The Federal Government Sells Flood-Prone Homes To Often Unsuspecting Buyers

The first thing Larry McCanney fell in love with was the tree in the front yard. It cast shade on the porch of a house that, if he were honest, needed some work. But McCanney is handy, the price was right and the location was perfect, just a couple of miles from his childhood home in Burlington, N.J.

"We just kind of wanted to get our family started, and it was affordable for us," McCanney says. "I’m still paying college loans off 11 years later, [and] we wanted to ensure that we were purchasing a place that, should I lose my job or if [my wife] lost her job, we wouldn’t be out of a house in two months’ time."

There was one unexpected thing about the house: The seller was listed as the secretary of housing and urban development.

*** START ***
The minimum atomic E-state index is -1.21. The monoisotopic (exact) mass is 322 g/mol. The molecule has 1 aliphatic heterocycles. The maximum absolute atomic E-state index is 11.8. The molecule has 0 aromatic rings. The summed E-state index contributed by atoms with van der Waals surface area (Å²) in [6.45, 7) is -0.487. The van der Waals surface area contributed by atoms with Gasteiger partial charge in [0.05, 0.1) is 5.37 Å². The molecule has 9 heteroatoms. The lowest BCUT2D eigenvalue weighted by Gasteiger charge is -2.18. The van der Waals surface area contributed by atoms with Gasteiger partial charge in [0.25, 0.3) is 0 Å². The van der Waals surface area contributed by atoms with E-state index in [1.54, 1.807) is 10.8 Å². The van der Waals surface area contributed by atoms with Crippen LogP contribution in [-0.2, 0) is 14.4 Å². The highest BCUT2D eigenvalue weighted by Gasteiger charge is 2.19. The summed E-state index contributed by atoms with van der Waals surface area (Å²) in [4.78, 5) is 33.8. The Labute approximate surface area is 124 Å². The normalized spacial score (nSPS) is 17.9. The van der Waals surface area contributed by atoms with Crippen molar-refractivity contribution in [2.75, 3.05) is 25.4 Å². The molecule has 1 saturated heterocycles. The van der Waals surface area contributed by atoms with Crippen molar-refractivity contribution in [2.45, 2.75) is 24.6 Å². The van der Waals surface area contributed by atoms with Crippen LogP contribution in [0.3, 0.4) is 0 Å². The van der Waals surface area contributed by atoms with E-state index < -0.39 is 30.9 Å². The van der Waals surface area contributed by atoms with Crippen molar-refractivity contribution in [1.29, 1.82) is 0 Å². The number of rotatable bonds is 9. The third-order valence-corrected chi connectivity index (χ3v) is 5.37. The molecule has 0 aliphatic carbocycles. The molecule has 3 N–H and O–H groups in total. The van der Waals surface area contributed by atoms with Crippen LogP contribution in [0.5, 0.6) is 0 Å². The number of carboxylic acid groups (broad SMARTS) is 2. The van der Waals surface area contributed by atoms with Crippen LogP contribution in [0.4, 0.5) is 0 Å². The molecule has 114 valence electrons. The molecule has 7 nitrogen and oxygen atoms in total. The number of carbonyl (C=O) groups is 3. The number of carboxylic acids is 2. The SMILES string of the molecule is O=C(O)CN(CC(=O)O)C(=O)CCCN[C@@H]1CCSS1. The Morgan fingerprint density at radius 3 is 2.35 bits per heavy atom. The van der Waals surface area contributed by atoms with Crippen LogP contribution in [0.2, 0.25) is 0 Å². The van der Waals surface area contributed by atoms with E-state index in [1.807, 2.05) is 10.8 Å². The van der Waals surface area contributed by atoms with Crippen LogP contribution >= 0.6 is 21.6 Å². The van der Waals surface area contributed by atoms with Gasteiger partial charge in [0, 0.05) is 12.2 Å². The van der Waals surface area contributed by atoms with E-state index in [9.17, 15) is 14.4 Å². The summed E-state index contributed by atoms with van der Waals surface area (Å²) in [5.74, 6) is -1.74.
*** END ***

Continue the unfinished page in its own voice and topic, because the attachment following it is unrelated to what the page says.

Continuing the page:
The homes that the Department of Housing and Urban Development (HUD) sells are foreclosures. The previous owner was unable to pay their federally insured mortgage, and the house was seized by a bank and turned over to HUD.

Only a small percentage of foreclosed homes in the United States end up being sold by HUD, but the numbers add up.

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